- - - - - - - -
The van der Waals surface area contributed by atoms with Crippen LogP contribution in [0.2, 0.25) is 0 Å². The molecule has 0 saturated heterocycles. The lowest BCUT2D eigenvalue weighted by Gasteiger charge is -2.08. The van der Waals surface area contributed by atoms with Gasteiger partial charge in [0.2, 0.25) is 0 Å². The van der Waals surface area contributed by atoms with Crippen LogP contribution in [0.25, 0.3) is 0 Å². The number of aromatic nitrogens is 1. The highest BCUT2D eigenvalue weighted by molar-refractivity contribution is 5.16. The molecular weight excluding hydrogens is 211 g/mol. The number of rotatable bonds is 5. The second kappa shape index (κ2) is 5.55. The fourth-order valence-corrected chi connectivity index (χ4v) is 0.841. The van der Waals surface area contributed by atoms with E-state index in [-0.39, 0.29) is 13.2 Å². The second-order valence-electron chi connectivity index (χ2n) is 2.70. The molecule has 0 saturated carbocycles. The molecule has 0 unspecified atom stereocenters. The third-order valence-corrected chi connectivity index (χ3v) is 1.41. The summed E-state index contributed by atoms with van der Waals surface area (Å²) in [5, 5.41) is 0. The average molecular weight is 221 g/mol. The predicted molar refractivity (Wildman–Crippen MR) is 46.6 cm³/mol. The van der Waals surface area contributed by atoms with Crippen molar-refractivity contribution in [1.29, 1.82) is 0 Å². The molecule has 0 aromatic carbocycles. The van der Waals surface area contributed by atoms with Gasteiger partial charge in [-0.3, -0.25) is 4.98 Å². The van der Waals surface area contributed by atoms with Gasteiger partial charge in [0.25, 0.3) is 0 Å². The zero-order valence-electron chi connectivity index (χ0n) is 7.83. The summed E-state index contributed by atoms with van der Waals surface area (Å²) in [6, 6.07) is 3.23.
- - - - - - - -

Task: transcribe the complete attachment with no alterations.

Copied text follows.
The van der Waals surface area contributed by atoms with Crippen LogP contribution in [0.2, 0.25) is 0 Å². The molecule has 0 saturated heterocycles. The lowest BCUT2D eigenvalue weighted by Gasteiger charge is -2.08. The van der Waals surface area contributed by atoms with Gasteiger partial charge in [0.2, 0.25) is 0 Å². The van der Waals surface area contributed by atoms with Crippen LogP contribution in [0.25, 0.3) is 0 Å². The number of aromatic nitrogens is 1. The highest BCUT2D eigenvalue weighted by molar-refractivity contribution is 5.16. The molecular weight excluding hydrogens is 211 g/mol. The number of rotatable bonds is 5. The second kappa shape index (κ2) is 5.55. The fourth-order valence-corrected chi connectivity index (χ4v) is 0.841. The van der Waals surface area contributed by atoms with E-state index in [-0.39, 0.29) is 13.2 Å². The second-order valence-electron chi connectivity index (χ2n) is 2.70. The molecule has 0 saturated carbocycles. The molecule has 0 unspecified atom stereocenters. The third-order valence-corrected chi connectivity index (χ3v) is 1.41. The summed E-state index contributed by atoms with van der Waals surface area (Å²) in [5, 5.41) is 0. The average molecular weight is 221 g/mol. The predicted molar refractivity (Wildman–Crippen MR) is 46.6 cm³/mol. The van der Waals surface area contributed by atoms with Crippen molar-refractivity contribution in [1.29, 1.82) is 0 Å². The molecule has 0 aromatic carbocycles. The van der Waals surface area contributed by atoms with Gasteiger partial charge in [-0.3, -0.25) is 4.98 Å². The van der Waals surface area contributed by atoms with Gasteiger partial charge in [0.25, 0.3) is 0 Å². The zero-order valence-electron chi connectivity index (χ0n) is 7.83. The summed E-state index contributed by atoms with van der Waals surface area (Å²) in [6, 6.07) is 3.23.